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Charles Murithi, a reserve delegate from Nebraska, shops at the Cokesbury booth during the 2012 United Methodist General Conference in Tampa, Fla. The Discovery Institute, a policy think tank, sought a display at the 2016 General Conference and has protested the denial of its request. Photo by Mike DuBose, UMNS

Photo by Mike DuBose, UMNS

Charles Murithi of Nebraska shops at the Cokesbury booth during the 2012 United Methodist General Conference in Tampa, Fla. The Discovery Institute, a policy think tank, sought a display at the 2016 General Conference and has protested the denial of its request.

Denial of GC2016 booth sparks protest

By Heather Hahn
Feb. 3, 2016 | UMNS

General Conference planners last month denied a group’s request to have a display at the 2016 legislative assembly, saying the group was not in line with the church’s social teachings.

Since then, United Methodist leaders — some of whom had nothing to do with the decision — have fielded email boxes full of angry messages and threads of angry social media posts.

The Seattle-based Discovery Institute, which promotes intelligent design, argues church leaders are ignoring the denomination’s motto of “Open Hearts, Open Minds, Open Doors.” The group has set up a website urging people to email various United Methodists seeking a reversal.

The Commission on General Conference has a vetting team to ensure exhibitors conform with the Social Principles, the denominational teachings contained in both the United Methodist Book of Discipline and Book of Resolutions. The Discovery Institute did not quite meet this test, a commission leader says.

“The commission reserves the right to refuse any potential sponsor if it, in its unfettered discretion, believes such sponsorship is inconsistent with the Social Principles,” said Judi M. Kenaston, the commission’s chair. The commission is a group of 25 clergy and lay volunteers from around the globe.

The application form for exhibitors notes this restriction.  

John G. West, the Discovery Institute’s vice president and associate director of its Center for Science and Culture, acknowledged that United Methodists have a right to determine the occupants in their exhibit hall. But he called the decision “narrow.”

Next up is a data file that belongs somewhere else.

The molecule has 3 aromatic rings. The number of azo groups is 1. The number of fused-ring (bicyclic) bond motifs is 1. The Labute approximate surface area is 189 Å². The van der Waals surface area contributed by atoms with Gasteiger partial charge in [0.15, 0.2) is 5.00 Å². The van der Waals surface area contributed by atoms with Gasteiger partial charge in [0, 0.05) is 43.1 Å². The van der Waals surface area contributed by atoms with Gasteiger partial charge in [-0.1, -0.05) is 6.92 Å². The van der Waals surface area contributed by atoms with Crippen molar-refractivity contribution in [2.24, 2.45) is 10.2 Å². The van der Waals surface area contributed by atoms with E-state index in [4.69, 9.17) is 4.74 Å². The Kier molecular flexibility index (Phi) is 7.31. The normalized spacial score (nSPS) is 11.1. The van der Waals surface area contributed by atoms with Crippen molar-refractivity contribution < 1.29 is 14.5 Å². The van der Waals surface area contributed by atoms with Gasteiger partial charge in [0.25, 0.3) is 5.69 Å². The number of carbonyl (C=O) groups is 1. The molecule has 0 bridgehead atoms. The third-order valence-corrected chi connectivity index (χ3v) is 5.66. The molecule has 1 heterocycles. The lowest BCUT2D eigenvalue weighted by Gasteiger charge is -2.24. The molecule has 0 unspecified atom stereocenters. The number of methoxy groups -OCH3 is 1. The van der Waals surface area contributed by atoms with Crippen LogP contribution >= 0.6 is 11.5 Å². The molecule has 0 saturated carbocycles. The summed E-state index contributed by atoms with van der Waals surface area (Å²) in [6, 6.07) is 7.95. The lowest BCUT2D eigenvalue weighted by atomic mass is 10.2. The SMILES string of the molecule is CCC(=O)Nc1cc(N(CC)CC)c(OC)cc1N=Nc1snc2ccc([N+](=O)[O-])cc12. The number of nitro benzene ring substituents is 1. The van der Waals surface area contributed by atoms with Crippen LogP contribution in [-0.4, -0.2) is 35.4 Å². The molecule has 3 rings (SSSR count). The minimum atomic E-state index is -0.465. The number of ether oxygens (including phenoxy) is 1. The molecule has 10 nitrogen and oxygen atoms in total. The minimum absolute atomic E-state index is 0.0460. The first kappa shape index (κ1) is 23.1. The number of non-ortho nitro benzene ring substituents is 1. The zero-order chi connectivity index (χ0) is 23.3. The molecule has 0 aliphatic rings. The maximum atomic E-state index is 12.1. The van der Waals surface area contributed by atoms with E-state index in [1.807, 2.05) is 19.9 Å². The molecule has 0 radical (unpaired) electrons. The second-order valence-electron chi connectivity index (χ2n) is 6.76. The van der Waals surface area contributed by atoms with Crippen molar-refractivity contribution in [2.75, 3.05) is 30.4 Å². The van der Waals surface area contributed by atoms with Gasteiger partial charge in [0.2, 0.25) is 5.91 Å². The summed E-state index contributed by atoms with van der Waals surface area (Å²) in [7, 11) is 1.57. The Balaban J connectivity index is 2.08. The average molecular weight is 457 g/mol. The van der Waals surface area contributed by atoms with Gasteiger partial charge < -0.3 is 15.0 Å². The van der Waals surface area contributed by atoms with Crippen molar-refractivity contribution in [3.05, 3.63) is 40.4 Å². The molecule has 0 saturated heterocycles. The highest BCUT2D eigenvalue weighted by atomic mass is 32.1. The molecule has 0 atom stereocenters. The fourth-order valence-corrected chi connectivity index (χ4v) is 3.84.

West said his group wanted a table to present information that would show science and faith aren’t in conflict and showcase the work of its fellows.

“It just strikes me as curious that a group that talks about design in nature, which is something that John Wesley discussed, is considered beyond the pale,” he told United Methodist News Service. “I think this is sad.”

The Imagine No Malaria booth at the 2012 General Conference in Tampa, Fla., is an example of the kind of information booths that will be on display in 2016. Photo by Kathleen Barry, UMNS

The Imagine No Malaria booth at the 2012 General Conference in Tampa, Fla., is an example of the kind of information booths that will be on display at the 2016 gathering. Photo by Kathleen Barry, UMNS

What’s at issue

Intelligent design proposes that life is so complex that nature must have had an intelligent designer.

After the U.S. Supreme Court in 1987 struck down creation science in public schools as unconstitutional, intelligent design gained popularity as an alternative to the study of conventional evolutionary biology. The Discovery Institute, a public policy think tank founded in 1991, explicitly seeks to champion intelligent design in academia.

However, according to its Social Principles, The United Methodist Church does not see conflict between faith in God and the study of biological evolution.

“We find that science’s descriptions of cosmological, geological, and biological evolution are not in conflict with theology,” the Social Principle on “Science and Technology” says.

General Conference in 2008 approved a resolution “opposing the introduction of any faith-based theories such as Creationism or Intelligent Design into the science curriculum of our public schools.” The commission cited the resolution specifically in declining the Discovery Institute’s exhibit application.

The Rev. Ken Grenz, a retired United Methodist pastor in Overland Park, Kansas, was among the United Methodists in Kansas who helped draft the resolution.

He told United Methodist News Service he hopes the resolution can be used to “help communicate against introducing subtly religion-based ideas that are inconsistent with science into the science curriculum.”

West of the Discovery Institute, however, disputes that his group violates the resolution.

“Although we strongly favor the idea of intelligent design — that there is purpose in nature and not a blind process — we actually don’t favor pushing it into public schools,” he said.